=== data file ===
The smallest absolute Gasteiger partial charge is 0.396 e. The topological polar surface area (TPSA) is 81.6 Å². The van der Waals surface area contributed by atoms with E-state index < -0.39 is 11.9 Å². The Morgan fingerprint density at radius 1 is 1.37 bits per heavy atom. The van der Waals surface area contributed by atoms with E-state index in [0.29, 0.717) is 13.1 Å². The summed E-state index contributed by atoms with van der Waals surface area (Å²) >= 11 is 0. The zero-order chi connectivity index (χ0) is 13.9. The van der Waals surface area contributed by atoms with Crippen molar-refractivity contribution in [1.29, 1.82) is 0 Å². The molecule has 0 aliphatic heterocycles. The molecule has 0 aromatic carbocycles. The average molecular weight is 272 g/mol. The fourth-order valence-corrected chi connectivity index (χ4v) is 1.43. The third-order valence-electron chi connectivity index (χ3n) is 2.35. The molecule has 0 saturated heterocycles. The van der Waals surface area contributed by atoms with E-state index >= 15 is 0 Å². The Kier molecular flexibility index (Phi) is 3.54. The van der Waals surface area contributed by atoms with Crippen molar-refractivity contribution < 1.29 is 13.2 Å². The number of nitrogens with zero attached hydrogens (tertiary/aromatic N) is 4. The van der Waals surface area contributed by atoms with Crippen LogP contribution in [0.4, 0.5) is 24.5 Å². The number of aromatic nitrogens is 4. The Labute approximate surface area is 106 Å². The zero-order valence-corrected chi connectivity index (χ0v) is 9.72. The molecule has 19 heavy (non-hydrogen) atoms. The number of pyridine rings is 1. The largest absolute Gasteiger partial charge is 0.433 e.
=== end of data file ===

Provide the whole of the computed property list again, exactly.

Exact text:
The smallest absolute Gasteiger partial charge is 0.396 e. The topological polar surface area (TPSA) is 81.6 Å². The van der Waals surface area contributed by atoms with E-state index < -0.39 is 11.9 Å². The Morgan fingerprint density at radius 1 is 1.37 bits per heavy atom. The van der Waals surface area contributed by atoms with E-state index in [0.29, 0.717) is 13.1 Å². The summed E-state index contributed by atoms with van der Waals surface area (Å²) >= 11 is 0. The zero-order chi connectivity index (χ0) is 13.9. The van der Waals surface area contributed by atoms with Crippen molar-refractivity contribution in [1.29, 1.82) is 0 Å². The molecule has 0 aliphatic heterocycles. The molecule has 0 aromatic carbocycles. The average molecular weight is 272 g/mol. The fourth-order valence-corrected chi connectivity index (χ4v) is 1.43. The third-order valence-electron chi connectivity index (χ3n) is 2.35. The molecule has 0 saturated heterocycles. The van der Waals surface area contributed by atoms with E-state index >= 15 is 0 Å². The Kier molecular flexibility index (Phi) is 3.54. The van der Waals surface area contributed by atoms with Crippen molar-refractivity contribution < 1.29 is 13.2 Å². The number of nitrogens with zero attached hydrogens (tertiary/aromatic N) is 4. The van der Waals surface area contributed by atoms with Crippen LogP contribution in [0.4, 0.5) is 24.5 Å². The number of aromatic nitrogens is 4. The Labute approximate surface area is 106 Å². The zero-order valence-corrected chi connectivity index (χ0v) is 9.72. The molecule has 19 heavy (non-hydrogen) atoms. The number of pyridine rings is 1. The largest absolute Gasteiger partial charge is 0.433 e.